6 Holiday Post Ideas from Top Beauty Influencers

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If you happen to market a beauty brand, you probably know that Instagram is where beauty brands go to reach the masses. Forget about TV spots. Viewers ages 18 to 34 now spend more time playing with their smartphones than they do watching television. And forget about radio marketing. Terrestrial radio is one big Classic Hits station. Today, beauty brand marketers who need to reach their target audience  - specifically the 18 to 49 crowd - are doing it with Instagram. And the fastest way to get traction on Instagram is to partner with the right influencer.

Sprout Social reports that 70.7% of US businesses are now using Instagram, up from 48.8% in 2016. The good news is sixty-five of the top-performing posts on Instagram feature pictures of actual products. Product posts outperform lifestyle content (which makes up 43% of top-performing posts) and videos (29%).

The not so good news is that most brands aren’t getting the reach they need to impact potential customers. First, the average Instagrammer only sees about 30% of the content that actually goes through his or her feed. Most people aren’t on Instagram around the clock, so they miss most of the content that gets posted.

Second, it’s possible your target audience is on the platform when you post, but they don’t see your post because your previous posts bombed. Instagram’s algorithm shows new posts based on the performance of your brand’s previous posts.  So, a string of posts that don’t generate engagement can keep future posts from being presented to your followers.

So, theoretically, a visually-appealing product post could perform well… if you could just get people to see it. That’s where influencers come in.

 

Social Media and the Beauty Industry

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Influencer marketing has caused a huge shift in the beauty industry when it comes to driving growth. For many emerging brands, success hinges on being able to partner with the right micro influencers, then grab the attention and trust of the right major influencers. Fact is, social media is now and will continue to serve as an important growth engine for the beauty industry. The web is where many of the industry’s target customers (largely Millennials) go to find out about new products, pick up new techniques and hacks for using products they may already own, and get feedback from their communities on the products they’ve tried.

 

Social Media Magnifies Emerging Brands

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The fifteen largest beauty brands on Instagram have collectively accumulated more than 120 million followers. And for each of them, influencer marketing has played a key role in boosting sales and driving growth. As a whole, the beauty industry has a pretty good grasp on the most effective ways to leverage the power of social media influencers.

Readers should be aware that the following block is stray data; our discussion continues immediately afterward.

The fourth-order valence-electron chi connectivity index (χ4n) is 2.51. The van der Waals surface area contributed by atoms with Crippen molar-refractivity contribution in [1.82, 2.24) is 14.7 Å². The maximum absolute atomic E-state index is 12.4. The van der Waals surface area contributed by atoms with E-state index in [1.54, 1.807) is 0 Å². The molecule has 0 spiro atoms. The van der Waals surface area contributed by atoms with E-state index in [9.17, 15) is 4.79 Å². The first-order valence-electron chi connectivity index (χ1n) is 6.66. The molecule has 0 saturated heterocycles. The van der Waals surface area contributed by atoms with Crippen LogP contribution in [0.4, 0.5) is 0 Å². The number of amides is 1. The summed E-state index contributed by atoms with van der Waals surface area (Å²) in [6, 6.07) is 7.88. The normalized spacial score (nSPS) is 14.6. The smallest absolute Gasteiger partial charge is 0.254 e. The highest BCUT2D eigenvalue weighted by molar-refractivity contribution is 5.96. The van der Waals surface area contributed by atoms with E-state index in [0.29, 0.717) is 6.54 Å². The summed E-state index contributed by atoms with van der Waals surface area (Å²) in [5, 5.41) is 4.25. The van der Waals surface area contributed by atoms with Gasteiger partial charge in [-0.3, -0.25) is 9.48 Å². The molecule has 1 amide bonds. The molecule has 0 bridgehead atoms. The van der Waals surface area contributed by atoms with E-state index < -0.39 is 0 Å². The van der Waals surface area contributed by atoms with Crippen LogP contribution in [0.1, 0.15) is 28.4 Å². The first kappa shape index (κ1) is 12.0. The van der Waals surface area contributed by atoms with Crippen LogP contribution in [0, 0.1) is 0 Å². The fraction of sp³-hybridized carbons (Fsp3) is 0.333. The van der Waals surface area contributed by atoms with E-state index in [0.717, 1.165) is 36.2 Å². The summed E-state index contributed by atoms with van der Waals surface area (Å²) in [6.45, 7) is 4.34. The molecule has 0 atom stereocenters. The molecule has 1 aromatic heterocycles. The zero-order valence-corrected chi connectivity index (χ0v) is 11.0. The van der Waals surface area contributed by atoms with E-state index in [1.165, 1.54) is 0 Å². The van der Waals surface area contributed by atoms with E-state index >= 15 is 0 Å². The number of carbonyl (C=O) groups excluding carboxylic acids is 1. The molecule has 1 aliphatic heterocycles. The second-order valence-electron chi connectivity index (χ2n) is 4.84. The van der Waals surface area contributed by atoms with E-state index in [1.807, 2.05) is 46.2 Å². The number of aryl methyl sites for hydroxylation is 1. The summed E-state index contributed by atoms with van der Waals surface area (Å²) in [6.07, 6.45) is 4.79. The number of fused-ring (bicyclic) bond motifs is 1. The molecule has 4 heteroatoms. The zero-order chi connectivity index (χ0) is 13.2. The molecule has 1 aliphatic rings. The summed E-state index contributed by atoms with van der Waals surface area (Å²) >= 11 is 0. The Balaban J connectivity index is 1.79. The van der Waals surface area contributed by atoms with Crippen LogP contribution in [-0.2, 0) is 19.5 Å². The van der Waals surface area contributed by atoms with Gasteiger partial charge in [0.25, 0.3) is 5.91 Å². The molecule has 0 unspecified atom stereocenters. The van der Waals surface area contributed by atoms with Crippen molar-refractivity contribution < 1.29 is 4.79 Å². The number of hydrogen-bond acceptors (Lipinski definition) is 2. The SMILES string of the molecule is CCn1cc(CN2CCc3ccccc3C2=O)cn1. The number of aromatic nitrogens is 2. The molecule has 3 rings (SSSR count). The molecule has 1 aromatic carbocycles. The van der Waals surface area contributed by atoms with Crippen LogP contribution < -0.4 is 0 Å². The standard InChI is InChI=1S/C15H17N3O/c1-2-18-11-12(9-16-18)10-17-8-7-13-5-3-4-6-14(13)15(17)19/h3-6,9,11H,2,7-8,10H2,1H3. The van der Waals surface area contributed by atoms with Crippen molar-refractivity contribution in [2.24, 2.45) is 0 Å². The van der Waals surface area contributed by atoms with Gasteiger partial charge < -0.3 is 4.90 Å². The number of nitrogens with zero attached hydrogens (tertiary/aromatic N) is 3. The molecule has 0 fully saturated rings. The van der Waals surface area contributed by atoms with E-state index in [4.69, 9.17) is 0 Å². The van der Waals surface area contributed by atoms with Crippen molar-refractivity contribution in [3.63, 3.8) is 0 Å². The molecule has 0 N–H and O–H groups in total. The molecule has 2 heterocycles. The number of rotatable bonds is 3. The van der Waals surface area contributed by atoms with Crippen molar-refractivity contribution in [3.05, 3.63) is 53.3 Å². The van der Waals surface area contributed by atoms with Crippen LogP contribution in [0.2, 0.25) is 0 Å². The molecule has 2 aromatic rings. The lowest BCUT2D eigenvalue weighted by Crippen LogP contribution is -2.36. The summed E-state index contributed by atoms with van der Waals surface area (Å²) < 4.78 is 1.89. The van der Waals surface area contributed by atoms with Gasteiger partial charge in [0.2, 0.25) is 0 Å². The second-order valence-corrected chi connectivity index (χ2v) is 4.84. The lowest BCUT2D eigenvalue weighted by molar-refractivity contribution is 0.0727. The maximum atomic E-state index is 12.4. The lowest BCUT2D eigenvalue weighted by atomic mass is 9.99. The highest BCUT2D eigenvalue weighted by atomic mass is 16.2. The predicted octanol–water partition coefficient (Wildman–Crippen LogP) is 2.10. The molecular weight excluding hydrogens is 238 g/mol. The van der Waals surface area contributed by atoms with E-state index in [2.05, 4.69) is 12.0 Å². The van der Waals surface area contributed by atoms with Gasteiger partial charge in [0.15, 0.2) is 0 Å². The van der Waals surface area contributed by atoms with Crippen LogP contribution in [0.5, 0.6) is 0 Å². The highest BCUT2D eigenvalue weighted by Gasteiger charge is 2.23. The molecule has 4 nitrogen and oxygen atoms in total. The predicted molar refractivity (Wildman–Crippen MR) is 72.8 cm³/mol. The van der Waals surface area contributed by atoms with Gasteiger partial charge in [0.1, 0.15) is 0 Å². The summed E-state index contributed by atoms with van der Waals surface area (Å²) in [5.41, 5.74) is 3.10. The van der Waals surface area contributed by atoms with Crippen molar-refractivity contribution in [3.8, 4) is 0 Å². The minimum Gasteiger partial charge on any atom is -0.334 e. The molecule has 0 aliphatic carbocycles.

“The trends that have added the most incremental dollars to the makeup category over the last year are the ones that were seen the most on social media,” says Karen Grant, global beauty industry analyst, The NPD Group.

Influencer marketing levels the playing field between small, emerging brands and global brands like MAC, L’Oreal, and Sephora because a great product sets the foundation for high-impact influencer marketing campaigns. When your product can hold its own against those produced by global brands, growth is often just a matter of finding the right influencers to spread the word.

 

What to Expect in This Post

So, if you’ve read our blog before, you know we’re big on two types of posts: Stats and by-the-numbers posts, and case studies. This post is the latter. We want to introduce you to six types of Instagram posts influencers use to promote beauty brands. We may throw a few stats in there to shake things up for the math geeks, but mostly, we’re looking at pretty pictures and decoding why they performed so well.

Let’s do it.

 

Beauty Product Posts That Perform

 

Post Type #1: Product Demos

Internet personality and social media influencer Patrick Starrr (@patrickstarrr) is a bonafide media marvel. He is the host of his own YouTube channel, Patrick Starrr, which has more than 3 million subscribers. Patrick travels the globe as a makeup artists and stylist, chronicling his adventures on both YouTube and Instragram.

His feed features Patrick styling beauty and style icons like Kim Kardashian, Katy Perry, and Mariah Carey, as well as lesser known beauties who just need what Patrick calls a “transformation.”

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I struggled with whether to list Patrick Starrr under product demos or under the celebrity endorsement; he can easily meet the criteria for both.

For instance, this 25-second video tutorial for @smashboxcosmetics absolutely killed on Instagram with more than 1.5 million views. That’s nearly 50 percent engagement, as Instagram videos don’t auto-play. You have to click on them to register views on the platform.

People.com ran a feature on Patrick Starrr for its Social Media Stars segment. In the piece, which ran last year during Thanksgiving week, Patrick detailed how he made the shift from nursing student to freelance photographer, and how realizing he could transform headshots using Photoshop sparked his interest in the artistry of makeup.

Today, with 3.7 million followers on Instagram, Patrick Starrr is a much sought-after makeup artist and media personality.  He has created more than 2500 posts for Instagram, dozens of YouTube makeup tutorials, reviews, hacks, and product hauls; and racked-up more than 188 million video views. And he gets great engagement.

 

The Fenty Beauty Tutorial

Patrick began promoting the Fenty Beauty holiday set in October. Fenty is Rhianna’s makeup line. On October 11th, Patrick published a video to YouTube, with corresponding posts on Instragram to drive traffic to his YouTube channel. The video was a demonstration of how to use Rhianna’s makeup to get Rhianna’s look with…

Drum roll, please…

A model (@AndeleLara) who looks like Rhianna.